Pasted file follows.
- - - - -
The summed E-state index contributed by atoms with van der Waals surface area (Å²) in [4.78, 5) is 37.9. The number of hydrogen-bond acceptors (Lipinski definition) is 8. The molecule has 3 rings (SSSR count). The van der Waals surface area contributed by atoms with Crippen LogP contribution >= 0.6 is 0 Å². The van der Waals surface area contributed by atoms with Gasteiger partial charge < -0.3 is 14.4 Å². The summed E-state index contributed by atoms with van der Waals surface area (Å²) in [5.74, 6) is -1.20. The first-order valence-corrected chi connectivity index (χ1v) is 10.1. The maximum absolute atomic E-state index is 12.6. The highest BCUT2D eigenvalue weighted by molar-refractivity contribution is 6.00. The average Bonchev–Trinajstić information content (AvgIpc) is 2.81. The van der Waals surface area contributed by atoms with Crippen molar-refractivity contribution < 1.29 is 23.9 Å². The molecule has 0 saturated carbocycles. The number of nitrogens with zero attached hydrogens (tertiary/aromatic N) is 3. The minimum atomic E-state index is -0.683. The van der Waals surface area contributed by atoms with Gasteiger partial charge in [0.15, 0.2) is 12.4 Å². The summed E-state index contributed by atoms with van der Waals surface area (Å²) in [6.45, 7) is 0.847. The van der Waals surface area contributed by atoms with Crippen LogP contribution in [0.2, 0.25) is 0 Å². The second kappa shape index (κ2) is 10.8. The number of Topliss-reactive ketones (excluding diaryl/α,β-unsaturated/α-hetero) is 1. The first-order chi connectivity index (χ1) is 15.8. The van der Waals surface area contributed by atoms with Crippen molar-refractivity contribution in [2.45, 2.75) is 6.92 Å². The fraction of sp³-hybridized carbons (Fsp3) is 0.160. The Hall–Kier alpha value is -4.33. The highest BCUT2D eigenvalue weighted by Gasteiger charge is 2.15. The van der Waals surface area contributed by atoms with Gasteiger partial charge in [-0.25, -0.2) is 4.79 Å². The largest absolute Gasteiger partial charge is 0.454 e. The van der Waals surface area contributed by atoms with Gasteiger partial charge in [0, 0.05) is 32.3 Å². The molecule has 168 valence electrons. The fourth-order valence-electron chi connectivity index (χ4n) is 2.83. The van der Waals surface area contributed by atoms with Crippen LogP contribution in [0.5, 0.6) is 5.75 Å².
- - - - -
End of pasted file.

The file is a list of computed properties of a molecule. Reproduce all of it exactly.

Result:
The summed E-state index contributed by atoms with van der Waals surface area (Å²) in [4.78, 5) is 37.9. The number of hydrogen-bond acceptors (Lipinski definition) is 8. The molecule has 3 rings (SSSR count). The van der Waals surface area contributed by atoms with Crippen LogP contribution >= 0.6 is 0 Å². The van der Waals surface area contributed by atoms with Gasteiger partial charge < -0.3 is 14.4 Å². The summed E-state index contributed by atoms with van der Waals surface area (Å²) in [5.74, 6) is -1.20. The first-order valence-corrected chi connectivity index (χ1v) is 10.1. The maximum absolute atomic E-state index is 12.6. The highest BCUT2D eigenvalue weighted by molar-refractivity contribution is 6.00. The average Bonchev–Trinajstić information content (AvgIpc) is 2.81. The van der Waals surface area contributed by atoms with Crippen molar-refractivity contribution < 1.29 is 23.9 Å². The molecule has 0 saturated carbocycles. The number of nitrogens with zero attached hydrogens (tertiary/aromatic N) is 3. The minimum atomic E-state index is -0.683. The van der Waals surface area contributed by atoms with Gasteiger partial charge in [0.15, 0.2) is 12.4 Å². The summed E-state index contributed by atoms with van der Waals surface area (Å²) in [6.45, 7) is 0.847. The van der Waals surface area contributed by atoms with Crippen LogP contribution in [0.2, 0.25) is 0 Å². The second kappa shape index (κ2) is 10.8. The number of Topliss-reactive ketones (excluding diaryl/α,β-unsaturated/α-hetero) is 1. The first-order chi connectivity index (χ1) is 15.8. The van der Waals surface area contributed by atoms with Crippen molar-refractivity contribution in [2.45, 2.75) is 6.92 Å². The fraction of sp³-hybridized carbons (Fsp3) is 0.160. The Hall–Kier alpha value is -4.33. The highest BCUT2D eigenvalue weighted by Gasteiger charge is 2.15. The van der Waals surface area contributed by atoms with Gasteiger partial charge in [-0.25, -0.2) is 4.79 Å². The largest absolute Gasteiger partial charge is 0.454 e. The van der Waals surface area contributed by atoms with Gasteiger partial charge in [0, 0.05) is 32.3 Å². The molecule has 168 valence electrons. The fourth-order valence-electron chi connectivity index (χ4n) is 2.83. The van der Waals surface area contributed by atoms with Crippen LogP contribution in [0.5, 0.6) is 5.75 Å².